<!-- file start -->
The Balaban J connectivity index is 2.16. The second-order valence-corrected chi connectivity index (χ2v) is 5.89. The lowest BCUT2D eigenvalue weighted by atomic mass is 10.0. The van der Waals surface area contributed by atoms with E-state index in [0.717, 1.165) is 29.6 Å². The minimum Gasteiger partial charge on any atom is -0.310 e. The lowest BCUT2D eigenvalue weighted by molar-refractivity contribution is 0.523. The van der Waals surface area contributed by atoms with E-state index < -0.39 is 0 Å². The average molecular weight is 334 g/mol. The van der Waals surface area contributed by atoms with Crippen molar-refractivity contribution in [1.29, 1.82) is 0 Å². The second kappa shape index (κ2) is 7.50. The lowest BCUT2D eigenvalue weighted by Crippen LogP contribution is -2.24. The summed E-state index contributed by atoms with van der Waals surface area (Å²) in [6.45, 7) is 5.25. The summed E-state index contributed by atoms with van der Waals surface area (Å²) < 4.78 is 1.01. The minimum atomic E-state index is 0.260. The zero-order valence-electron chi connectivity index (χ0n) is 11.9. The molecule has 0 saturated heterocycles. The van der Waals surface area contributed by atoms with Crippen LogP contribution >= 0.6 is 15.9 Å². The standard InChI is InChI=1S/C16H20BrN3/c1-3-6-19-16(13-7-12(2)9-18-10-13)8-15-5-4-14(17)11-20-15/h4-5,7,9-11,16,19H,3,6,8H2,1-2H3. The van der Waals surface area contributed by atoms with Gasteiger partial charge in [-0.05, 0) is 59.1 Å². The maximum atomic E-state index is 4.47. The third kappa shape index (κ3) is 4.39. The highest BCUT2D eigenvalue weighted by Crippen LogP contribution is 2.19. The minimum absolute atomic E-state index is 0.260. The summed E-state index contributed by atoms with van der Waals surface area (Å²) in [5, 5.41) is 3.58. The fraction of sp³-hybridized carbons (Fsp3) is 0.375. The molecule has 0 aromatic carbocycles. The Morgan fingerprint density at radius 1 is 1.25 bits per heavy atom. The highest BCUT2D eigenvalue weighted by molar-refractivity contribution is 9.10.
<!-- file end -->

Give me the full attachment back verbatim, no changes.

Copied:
The Balaban J connectivity index is 2.16. The second-order valence-corrected chi connectivity index (χ2v) is 5.89. The lowest BCUT2D eigenvalue weighted by atomic mass is 10.0. The van der Waals surface area contributed by atoms with E-state index in [0.717, 1.165) is 29.6 Å². The minimum Gasteiger partial charge on any atom is -0.310 e. The lowest BCUT2D eigenvalue weighted by molar-refractivity contribution is 0.523. The van der Waals surface area contributed by atoms with E-state index < -0.39 is 0 Å². The average molecular weight is 334 g/mol. The van der Waals surface area contributed by atoms with Crippen molar-refractivity contribution in [1.29, 1.82) is 0 Å². The second kappa shape index (κ2) is 7.50. The lowest BCUT2D eigenvalue weighted by Crippen LogP contribution is -2.24. The summed E-state index contributed by atoms with van der Waals surface area (Å²) in [6.45, 7) is 5.25. The summed E-state index contributed by atoms with van der Waals surface area (Å²) < 4.78 is 1.01. The minimum atomic E-state index is 0.260. The zero-order valence-electron chi connectivity index (χ0n) is 11.9. The molecule has 0 saturated heterocycles. The van der Waals surface area contributed by atoms with Crippen LogP contribution >= 0.6 is 15.9 Å². The standard InChI is InChI=1S/C16H20BrN3/c1-3-6-19-16(13-7-12(2)9-18-10-13)8-15-5-4-14(17)11-20-15/h4-5,7,9-11,16,19H,3,6,8H2,1-2H3. The van der Waals surface area contributed by atoms with Gasteiger partial charge in [-0.05, 0) is 59.1 Å². The maximum atomic E-state index is 4.47. The third kappa shape index (κ3) is 4.39. The highest BCUT2D eigenvalue weighted by Crippen LogP contribution is 2.19. The minimum absolute atomic E-state index is 0.260. The summed E-state index contributed by atoms with van der Waals surface area (Å²) in [5, 5.41) is 3.58. The fraction of sp³-hybridized carbons (Fsp3) is 0.375. The molecule has 0 aromatic carbocycles. The Morgan fingerprint density at radius 1 is 1.25 bits per heavy atom. The highest BCUT2D eigenvalue weighted by molar-refractivity contribution is 9.10.